The nature and role of early stage equity financing in the development of emerging entrepreneurial ventures in the software industry is examined. To provide an understanding of the relationship between the suppliers of capital and the ventures they bankroll, issues concerning equity positions and holding periods are addressed. Given the unique position of private investors in the early stage equity market, particular attention is given to the characteristics of these investors and the investor characteristics germane to the software industry. Results for the software sector are compared with technology-based companies in an attempt to uncover any discernable differences between the two groups. The research hypothesizes that there are differences in the informal venture capital market among broadly defined sectors in terms of the sectors' technology and competitive conditions and their impact on: first, the need for, and timing of, external equity capital; and secondly, the characteristics and value-added contributions of the private investors attracted to the sector.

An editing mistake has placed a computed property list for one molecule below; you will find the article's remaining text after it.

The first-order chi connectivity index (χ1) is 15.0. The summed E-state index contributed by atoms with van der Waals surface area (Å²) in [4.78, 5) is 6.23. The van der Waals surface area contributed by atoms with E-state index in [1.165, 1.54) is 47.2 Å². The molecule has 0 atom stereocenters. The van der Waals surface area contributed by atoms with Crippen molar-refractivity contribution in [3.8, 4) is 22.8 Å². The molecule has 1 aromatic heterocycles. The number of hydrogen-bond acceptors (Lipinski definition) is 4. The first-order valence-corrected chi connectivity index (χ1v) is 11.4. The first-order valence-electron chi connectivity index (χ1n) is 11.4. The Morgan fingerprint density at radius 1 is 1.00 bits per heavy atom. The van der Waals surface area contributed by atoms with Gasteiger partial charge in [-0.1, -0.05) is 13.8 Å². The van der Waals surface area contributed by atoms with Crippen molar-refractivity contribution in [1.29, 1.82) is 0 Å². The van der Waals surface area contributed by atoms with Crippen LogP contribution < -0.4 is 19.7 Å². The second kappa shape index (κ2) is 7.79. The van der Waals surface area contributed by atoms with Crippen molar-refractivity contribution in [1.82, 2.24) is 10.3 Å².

G24, L86, M13
Investment Banking, Capital , Entrepreneurial , Financing , Software, Internet Services, New Firms, Startups, Financing Policy, Financial Risk, Risk Management, Capital Structure, Valuation
Freear, John and Sohl, Jeffrey
"The Characteristics and Value-Added Contributions of Private Investors to Entrepreneurial Software Ventures,"
The Journal of Entrepreneurial Finance:
1, pp. 84-103.
Available at: http://digitalcommons.pepperdine.edu/jef/vol6/iss1/6